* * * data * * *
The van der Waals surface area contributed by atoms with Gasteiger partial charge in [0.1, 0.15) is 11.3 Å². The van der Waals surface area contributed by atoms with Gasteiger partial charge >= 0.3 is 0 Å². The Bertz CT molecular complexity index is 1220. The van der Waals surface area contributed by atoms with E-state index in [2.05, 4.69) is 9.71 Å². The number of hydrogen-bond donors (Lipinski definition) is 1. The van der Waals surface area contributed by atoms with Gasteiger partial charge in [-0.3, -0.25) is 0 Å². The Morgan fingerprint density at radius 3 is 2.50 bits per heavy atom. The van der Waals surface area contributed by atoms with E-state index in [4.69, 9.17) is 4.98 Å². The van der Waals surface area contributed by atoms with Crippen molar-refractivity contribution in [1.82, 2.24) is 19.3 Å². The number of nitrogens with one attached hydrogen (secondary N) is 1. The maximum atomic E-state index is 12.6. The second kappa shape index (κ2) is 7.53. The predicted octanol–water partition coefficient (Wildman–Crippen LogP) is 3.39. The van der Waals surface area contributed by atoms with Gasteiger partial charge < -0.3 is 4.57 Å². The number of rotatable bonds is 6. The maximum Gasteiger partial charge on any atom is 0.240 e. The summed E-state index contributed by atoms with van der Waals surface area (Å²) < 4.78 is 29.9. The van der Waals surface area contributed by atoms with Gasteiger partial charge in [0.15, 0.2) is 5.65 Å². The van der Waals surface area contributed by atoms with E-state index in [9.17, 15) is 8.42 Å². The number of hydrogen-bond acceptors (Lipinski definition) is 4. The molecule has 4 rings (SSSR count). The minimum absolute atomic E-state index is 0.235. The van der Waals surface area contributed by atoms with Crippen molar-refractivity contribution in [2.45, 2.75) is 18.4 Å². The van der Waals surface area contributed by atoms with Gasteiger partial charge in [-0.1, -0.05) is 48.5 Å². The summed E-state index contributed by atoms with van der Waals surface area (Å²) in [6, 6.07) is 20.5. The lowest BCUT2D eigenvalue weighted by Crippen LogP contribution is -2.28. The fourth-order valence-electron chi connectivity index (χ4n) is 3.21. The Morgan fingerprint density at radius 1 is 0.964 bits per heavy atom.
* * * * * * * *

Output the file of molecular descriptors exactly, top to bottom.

The van der Waals surface area contributed by atoms with Gasteiger partial charge in [0.1, 0.15) is 11.3 Å². The van der Waals surface area contributed by atoms with Gasteiger partial charge >= 0.3 is 0 Å². The Bertz CT molecular complexity index is 1220. The van der Waals surface area contributed by atoms with E-state index in [2.05, 4.69) is 9.71 Å². The number of hydrogen-bond donors (Lipinski definition) is 1. The van der Waals surface area contributed by atoms with Gasteiger partial charge in [-0.3, -0.25) is 0 Å². The Morgan fingerprint density at radius 3 is 2.50 bits per heavy atom. The van der Waals surface area contributed by atoms with E-state index in [4.69, 9.17) is 4.98 Å². The van der Waals surface area contributed by atoms with Crippen molar-refractivity contribution in [1.82, 2.24) is 19.3 Å². The number of nitrogens with one attached hydrogen (secondary N) is 1. The maximum atomic E-state index is 12.6. The second kappa shape index (κ2) is 7.53. The predicted octanol–water partition coefficient (Wildman–Crippen LogP) is 3.39. The van der Waals surface area contributed by atoms with Gasteiger partial charge < -0.3 is 4.57 Å². The number of rotatable bonds is 6. The maximum Gasteiger partial charge on any atom is 0.240 e. The summed E-state index contributed by atoms with van der Waals surface area (Å²) < 4.78 is 29.9. The van der Waals surface area contributed by atoms with Gasteiger partial charge in [0.15, 0.2) is 5.65 Å². The van der Waals surface area contributed by atoms with E-state index in [9.17, 15) is 8.42 Å². The number of hydrogen-bond acceptors (Lipinski definition) is 4. The molecule has 4 rings (SSSR count). The minimum absolute atomic E-state index is 0.235. The van der Waals surface area contributed by atoms with Crippen molar-refractivity contribution in [2.45, 2.75) is 18.4 Å². The van der Waals surface area contributed by atoms with Gasteiger partial charge in [-0.1, -0.05) is 48.5 Å². The summed E-state index contributed by atoms with van der Waals surface area (Å²) in [6, 6.07) is 20.5. The lowest BCUT2D eigenvalue weighted by Crippen LogP contribution is -2.28. The fourth-order valence-electron chi connectivity index (χ4n) is 3.21. The Morgan fingerprint density at radius 1 is 0.964 bits per heavy atom.